Freddie Mac Agrees to Pay $125 Million Fine
The Office of Federal Housing Enterprise Oversight (OFHEA), which regulates Freddie Mac and the larger Fannie Mae, also released a report saying that weaknesses existed in every aspect of Freddie Mac's accounting process. The Wednesday report cited "a pattern of inappropriate conduct and improper management of earnings" at the company. It also said that Freddie Mac "disregarded accounting rules, internal controls, disclosure standards, and ultimately, the public trust in pursuit of steady earnings growth."
OFHEO even went so far as to say the company's board of directors "was complacent and failed to exercise adequate oversight" and that former management "exhibited a disdain for appropriate disclosure standards."
According to Reuters, the fine is about four times the 2003 budget for OFHEO, which is itself under scrutiny for not catching Freddie Mac’s problems sooner.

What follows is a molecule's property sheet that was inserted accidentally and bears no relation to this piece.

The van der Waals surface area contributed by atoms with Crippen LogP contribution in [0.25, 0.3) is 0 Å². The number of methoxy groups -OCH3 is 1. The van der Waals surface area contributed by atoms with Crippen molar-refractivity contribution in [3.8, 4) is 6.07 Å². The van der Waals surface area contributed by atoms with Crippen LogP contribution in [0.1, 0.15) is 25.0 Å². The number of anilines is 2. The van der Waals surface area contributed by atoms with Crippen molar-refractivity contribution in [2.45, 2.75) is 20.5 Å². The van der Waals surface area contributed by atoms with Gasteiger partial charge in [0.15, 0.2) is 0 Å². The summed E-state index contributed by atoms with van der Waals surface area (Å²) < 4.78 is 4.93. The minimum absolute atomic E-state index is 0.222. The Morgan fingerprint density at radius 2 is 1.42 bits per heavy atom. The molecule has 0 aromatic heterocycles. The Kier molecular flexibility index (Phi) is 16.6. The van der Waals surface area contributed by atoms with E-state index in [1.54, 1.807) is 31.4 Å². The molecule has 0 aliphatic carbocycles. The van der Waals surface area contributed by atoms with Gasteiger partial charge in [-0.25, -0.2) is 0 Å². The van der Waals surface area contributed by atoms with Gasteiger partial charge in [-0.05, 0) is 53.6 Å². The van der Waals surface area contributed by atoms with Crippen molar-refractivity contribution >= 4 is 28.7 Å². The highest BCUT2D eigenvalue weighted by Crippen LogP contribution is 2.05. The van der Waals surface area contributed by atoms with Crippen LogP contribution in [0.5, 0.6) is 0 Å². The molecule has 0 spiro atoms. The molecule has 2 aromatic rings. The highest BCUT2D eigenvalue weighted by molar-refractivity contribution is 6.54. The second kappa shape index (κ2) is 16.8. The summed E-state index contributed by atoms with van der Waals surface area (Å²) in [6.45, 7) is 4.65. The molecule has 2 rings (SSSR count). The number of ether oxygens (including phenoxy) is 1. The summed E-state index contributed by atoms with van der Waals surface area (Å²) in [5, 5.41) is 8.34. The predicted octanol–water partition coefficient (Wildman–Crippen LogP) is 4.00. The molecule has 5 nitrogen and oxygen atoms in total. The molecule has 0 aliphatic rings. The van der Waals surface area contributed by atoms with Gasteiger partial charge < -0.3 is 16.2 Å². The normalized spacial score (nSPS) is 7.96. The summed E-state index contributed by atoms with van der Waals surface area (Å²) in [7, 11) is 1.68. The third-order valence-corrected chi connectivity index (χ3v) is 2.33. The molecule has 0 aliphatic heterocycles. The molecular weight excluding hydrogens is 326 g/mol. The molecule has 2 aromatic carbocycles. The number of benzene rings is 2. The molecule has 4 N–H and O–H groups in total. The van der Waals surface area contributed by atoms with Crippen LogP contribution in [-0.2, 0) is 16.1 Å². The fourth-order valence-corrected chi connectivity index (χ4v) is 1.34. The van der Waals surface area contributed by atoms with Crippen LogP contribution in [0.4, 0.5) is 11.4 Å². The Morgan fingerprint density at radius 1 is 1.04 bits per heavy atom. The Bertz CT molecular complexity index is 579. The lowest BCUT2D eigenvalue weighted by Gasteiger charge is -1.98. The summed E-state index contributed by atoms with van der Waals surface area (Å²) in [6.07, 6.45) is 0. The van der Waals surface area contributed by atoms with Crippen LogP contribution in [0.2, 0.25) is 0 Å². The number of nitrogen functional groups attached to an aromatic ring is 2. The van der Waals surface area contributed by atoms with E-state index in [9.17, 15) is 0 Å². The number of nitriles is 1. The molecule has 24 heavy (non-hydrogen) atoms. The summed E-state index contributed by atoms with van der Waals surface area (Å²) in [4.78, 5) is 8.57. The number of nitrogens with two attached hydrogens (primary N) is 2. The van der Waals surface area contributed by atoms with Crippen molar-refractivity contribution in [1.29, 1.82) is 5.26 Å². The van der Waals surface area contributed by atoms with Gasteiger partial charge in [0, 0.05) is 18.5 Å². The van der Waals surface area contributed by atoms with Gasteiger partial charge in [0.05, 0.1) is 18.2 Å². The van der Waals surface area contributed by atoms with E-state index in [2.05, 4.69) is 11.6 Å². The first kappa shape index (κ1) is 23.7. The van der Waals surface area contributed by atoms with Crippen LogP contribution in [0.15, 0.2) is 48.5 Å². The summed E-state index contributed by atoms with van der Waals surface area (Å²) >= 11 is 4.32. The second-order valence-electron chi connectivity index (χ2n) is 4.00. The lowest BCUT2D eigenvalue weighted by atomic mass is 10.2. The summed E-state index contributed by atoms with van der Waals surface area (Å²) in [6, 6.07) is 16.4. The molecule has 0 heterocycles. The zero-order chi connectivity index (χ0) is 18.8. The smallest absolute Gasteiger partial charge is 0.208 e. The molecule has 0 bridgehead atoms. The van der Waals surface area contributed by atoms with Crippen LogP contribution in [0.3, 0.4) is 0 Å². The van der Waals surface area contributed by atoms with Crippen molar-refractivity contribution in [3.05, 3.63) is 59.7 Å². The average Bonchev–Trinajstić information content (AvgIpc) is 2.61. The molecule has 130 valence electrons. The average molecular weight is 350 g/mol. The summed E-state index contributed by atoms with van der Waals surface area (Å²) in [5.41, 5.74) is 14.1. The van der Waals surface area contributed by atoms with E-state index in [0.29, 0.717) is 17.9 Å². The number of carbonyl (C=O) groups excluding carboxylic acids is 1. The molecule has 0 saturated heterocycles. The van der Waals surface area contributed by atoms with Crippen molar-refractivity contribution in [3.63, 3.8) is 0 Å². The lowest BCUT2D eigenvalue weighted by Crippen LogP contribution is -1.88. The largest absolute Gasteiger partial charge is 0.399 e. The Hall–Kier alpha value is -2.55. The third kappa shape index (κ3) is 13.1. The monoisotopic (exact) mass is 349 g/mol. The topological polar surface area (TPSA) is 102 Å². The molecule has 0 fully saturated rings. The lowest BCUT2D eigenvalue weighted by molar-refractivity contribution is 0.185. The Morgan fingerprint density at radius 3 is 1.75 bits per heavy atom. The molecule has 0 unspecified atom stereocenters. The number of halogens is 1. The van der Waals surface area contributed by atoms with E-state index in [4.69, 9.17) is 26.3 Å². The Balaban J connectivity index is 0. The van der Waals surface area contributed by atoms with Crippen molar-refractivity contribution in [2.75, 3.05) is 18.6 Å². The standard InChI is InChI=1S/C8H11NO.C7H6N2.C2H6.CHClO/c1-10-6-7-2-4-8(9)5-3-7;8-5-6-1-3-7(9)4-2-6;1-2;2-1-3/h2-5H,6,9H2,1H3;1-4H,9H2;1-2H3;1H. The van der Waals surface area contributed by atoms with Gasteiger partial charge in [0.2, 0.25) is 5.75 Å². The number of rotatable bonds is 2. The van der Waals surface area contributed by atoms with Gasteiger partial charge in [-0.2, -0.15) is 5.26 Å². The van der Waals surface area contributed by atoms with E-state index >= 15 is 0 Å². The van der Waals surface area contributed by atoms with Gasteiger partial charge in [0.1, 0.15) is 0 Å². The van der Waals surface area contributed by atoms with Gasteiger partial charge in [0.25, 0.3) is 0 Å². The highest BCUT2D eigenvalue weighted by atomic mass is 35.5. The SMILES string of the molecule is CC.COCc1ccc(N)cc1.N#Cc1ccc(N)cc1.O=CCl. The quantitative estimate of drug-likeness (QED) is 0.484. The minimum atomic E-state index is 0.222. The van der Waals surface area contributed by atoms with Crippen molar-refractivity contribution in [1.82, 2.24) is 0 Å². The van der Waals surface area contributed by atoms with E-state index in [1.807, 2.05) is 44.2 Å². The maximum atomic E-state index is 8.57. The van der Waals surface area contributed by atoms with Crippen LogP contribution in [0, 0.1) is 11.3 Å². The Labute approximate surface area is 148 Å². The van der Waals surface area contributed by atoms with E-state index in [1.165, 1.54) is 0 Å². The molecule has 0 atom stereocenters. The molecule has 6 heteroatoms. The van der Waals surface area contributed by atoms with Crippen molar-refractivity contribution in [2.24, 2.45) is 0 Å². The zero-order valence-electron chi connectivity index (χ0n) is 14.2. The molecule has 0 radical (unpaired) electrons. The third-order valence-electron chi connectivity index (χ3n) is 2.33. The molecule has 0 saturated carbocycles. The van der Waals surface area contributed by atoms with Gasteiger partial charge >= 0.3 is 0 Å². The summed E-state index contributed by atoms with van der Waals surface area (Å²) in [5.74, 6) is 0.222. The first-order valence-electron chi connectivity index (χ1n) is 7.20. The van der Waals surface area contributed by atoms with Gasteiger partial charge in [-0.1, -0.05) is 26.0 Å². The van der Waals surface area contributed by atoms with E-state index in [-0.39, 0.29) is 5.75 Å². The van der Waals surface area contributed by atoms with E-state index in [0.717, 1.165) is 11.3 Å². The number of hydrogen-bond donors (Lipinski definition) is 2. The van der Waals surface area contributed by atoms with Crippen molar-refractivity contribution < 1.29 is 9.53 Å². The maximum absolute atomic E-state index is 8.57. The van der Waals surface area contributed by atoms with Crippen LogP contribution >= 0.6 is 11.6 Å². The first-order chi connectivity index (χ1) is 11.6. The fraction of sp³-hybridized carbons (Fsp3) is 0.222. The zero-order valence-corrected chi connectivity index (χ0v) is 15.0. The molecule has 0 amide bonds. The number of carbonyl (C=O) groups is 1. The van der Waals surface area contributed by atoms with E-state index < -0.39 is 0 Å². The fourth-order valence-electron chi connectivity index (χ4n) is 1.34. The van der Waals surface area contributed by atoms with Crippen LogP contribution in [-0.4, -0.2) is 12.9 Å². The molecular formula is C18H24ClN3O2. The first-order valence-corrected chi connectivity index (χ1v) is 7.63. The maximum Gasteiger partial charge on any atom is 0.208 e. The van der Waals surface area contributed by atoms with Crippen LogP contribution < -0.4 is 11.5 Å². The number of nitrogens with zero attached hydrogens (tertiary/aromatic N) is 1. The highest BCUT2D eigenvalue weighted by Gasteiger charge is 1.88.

Freddie Mac entered into the consent order with OFHEO without admitting or denying any wrongdoing. It also said in a statement Wednesday that the company wanted to resolve the matter expeditiously, and that there are aspects of OFHEO's report with which it strongly disagrees.
Freddie Mac said it is undertaking remedial actions relating to governance, corporate culture, internal controls, accounting practices, disclosure and oversight, under the terms of the consent order.
"The board and management are working tirelessly to implement our remediation program to ensure that nothing like this ever happens again," said Freddie Mac Chairman Shaun O’Malley.
The Securities and Exchange Commission and the U.S. Attorney in Alexandria, Va., also are conducting investigations relating to the federally chartered company.